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PCOS symptoms can often be improved or reversed.
Polycystic ovary syndrome is a complex metabolic disorder that can develop in a woman during her childbearing years. Although named for its effects on the reproductive system and the ovary in particular, other organ systems are involved in PCOS, making its treatment potentially challenging. However, with careful management and treatment, its symptoms can be improved or reversed in many cases.
Polycystic ovary syndrome is named for the appearance of the ovary in a woman with the disorder. Many bubble-like structures or cavities, technically called cysts, are seen near the ovary's surface when the organ is magnified. These are abnormal follicles, where eggs normally grow during the menstrual cycle. Most women with PCOS have problems conceiving because they fail to ovulate regularly, a situation that often leads to the initial diagnosis of PCOS on a visit to a doctor to discuss fertility.
PCOS involves complex changes in a woman's body that are not fully understood. However, many women with the syndrome have high insulin levels, to which their bodies become insensitive. Called insulin resistance, this can eventually cause high blood glucose levels, often leading to weight gain and, in some cases, obesity. High insulin tends to stimulate production of male hormones, or androgens, by a woman's adrenal glands and ovaries. These male hormones contribute many of the symptoms that typically develop in women with PCOS.
In women with PCOS, levels of other important hormones such as estrogen and progesterone, and pituitary hormones that regulate their production, are often abnormal. These changes, along with the presence of male hormones, can cause a woman to have irregular or absent periods and to stop ovulating. In addition, some women experience physical changes due to the presence of male hormones. These can include growth of facial hair, thinning of the hair on the head resembling balding in a man, and facial acne. Weight gain is also a problem for some women, and tends to involve accumulation of excess fat in the abdomen. Occasionally, a woman with PCOS may also develop depression or anxiety, problems whose cause is not well understood. In many cases, treatment eventually restores a woman's fertility and can also reverse many of the other symptoms of the disorder.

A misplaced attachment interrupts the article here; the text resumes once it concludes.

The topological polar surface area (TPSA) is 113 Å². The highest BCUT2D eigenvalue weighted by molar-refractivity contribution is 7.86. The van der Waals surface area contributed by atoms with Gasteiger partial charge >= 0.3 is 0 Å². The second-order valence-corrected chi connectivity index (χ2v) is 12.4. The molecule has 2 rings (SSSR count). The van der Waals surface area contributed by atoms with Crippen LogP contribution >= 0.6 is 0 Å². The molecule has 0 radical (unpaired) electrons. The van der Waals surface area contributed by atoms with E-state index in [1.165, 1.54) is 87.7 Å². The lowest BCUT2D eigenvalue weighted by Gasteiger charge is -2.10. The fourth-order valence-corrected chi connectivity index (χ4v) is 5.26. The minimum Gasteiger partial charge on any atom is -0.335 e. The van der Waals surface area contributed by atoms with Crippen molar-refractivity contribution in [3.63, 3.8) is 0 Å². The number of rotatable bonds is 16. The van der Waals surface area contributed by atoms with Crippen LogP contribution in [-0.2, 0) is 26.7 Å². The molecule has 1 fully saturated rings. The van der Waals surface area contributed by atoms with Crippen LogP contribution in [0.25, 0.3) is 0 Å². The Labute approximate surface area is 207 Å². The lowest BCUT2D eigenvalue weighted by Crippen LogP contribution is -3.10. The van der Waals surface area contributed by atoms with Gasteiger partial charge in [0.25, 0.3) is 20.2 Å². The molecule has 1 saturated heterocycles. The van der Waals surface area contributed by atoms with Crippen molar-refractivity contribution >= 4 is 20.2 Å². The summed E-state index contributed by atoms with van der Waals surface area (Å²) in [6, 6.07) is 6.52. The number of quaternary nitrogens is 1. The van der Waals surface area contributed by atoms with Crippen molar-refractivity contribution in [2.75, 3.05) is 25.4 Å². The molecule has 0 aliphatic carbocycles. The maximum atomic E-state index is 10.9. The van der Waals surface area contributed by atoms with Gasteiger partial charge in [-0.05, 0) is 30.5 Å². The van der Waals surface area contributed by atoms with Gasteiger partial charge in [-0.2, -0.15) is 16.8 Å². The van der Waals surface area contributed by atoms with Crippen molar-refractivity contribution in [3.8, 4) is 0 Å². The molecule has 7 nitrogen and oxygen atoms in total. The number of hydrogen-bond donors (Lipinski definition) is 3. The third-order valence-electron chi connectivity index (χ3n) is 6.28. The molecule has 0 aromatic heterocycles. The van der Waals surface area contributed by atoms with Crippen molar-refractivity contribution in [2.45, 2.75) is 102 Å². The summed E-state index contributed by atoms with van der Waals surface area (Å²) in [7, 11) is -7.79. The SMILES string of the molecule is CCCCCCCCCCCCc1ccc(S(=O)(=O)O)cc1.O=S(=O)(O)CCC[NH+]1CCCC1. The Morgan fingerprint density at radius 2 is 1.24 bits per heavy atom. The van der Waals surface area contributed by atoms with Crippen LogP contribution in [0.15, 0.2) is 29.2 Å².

Weight and Lifestyle Modifications
Treatments for PCOS are usually tailored to each patient and her individual symptoms. However, in many cases lessening insulin resistance by modifying a woman's diet and her lifestyle can lower insulin levels, helping reduce her body's production of androgen and improving fertility problems. Lowering intake of saturated fats while adding healthy fruits and vegetables, and whole-grain foods is often helpful, as is increasing activity by adopting a program of regular moderate exercise.
In some cases, a doctor may recommend a medication that helps sensitize the body to insulin. In a clinical research study published in 2010 in "Gynecology and Endocrinology," researchers studied the effect of a drug called metformin, which makes the body more responsive to insulin, in a group of 30 overweight women with PCOS. All subjects began consuming a healthy diet and exercising regularly, while half took the drug and the other half a placebo. All women experienced weight loss and improved menstrual regularity, but only those who took metformin had lower insulin levels.
Although the paper in "Gynecology and Endocrinology" suggests that changing diet and lifestyle can reverse some PCOS symptoms, some women who adopt these changes still experience fertility problems. In a workshop on PCOS sponsored by the National Institutes of Health in December 2012, possible treatment regimens were reviewed and evaluated. In addition to use of insulin-sensitizing drugs and lifestyle modifications, the panel reviewed other potential treatments, including drugs that stimulate ovulation directly or block action of male hormones. A review paper published in "Gynecology and Endocrinology" in December 2012 confirmed that combining insulin-sensitizing drugs with those that stimulate the ovary directly is more often successful in reversing infertility and other problems in women with PCOS.
If you have questions about PCOS and its treatment, talk to your family doctor or a specialist in endocrinology, who can advise you about its symptoms and treatments.